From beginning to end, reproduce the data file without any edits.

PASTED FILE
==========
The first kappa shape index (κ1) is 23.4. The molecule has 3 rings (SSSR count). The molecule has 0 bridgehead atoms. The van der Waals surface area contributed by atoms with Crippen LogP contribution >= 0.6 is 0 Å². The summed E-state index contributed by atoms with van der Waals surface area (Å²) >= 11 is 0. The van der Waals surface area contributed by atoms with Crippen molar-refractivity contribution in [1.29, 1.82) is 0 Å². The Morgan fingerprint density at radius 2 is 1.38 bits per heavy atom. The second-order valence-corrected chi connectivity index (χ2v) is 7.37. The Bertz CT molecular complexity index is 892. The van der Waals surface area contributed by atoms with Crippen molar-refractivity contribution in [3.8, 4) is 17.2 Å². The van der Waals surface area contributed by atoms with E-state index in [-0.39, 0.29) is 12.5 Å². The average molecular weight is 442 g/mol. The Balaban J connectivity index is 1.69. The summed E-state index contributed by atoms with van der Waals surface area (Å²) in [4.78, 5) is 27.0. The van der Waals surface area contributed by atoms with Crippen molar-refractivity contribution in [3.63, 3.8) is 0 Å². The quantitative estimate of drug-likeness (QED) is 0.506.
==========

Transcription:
The first kappa shape index (κ1) is 23.4. The molecule has 3 rings (SSSR count). The molecule has 0 bridgehead atoms. The van der Waals surface area contributed by atoms with Crippen LogP contribution >= 0.6 is 0 Å². The summed E-state index contributed by atoms with van der Waals surface area (Å²) >= 11 is 0. The van der Waals surface area contributed by atoms with Crippen molar-refractivity contribution in [1.29, 1.82) is 0 Å². The Morgan fingerprint density at radius 2 is 1.38 bits per heavy atom. The second-order valence-corrected chi connectivity index (χ2v) is 7.37. The Bertz CT molecular complexity index is 892. The van der Waals surface area contributed by atoms with Crippen molar-refractivity contribution in [3.8, 4) is 17.2 Å². The van der Waals surface area contributed by atoms with E-state index in [-0.39, 0.29) is 12.5 Å². The average molecular weight is 442 g/mol. The Balaban J connectivity index is 1.69. The summed E-state index contributed by atoms with van der Waals surface area (Å²) in [4.78, 5) is 27.0. The van der Waals surface area contributed by atoms with Crippen molar-refractivity contribution in [3.63, 3.8) is 0 Å². The quantitative estimate of drug-likeness (QED) is 0.506.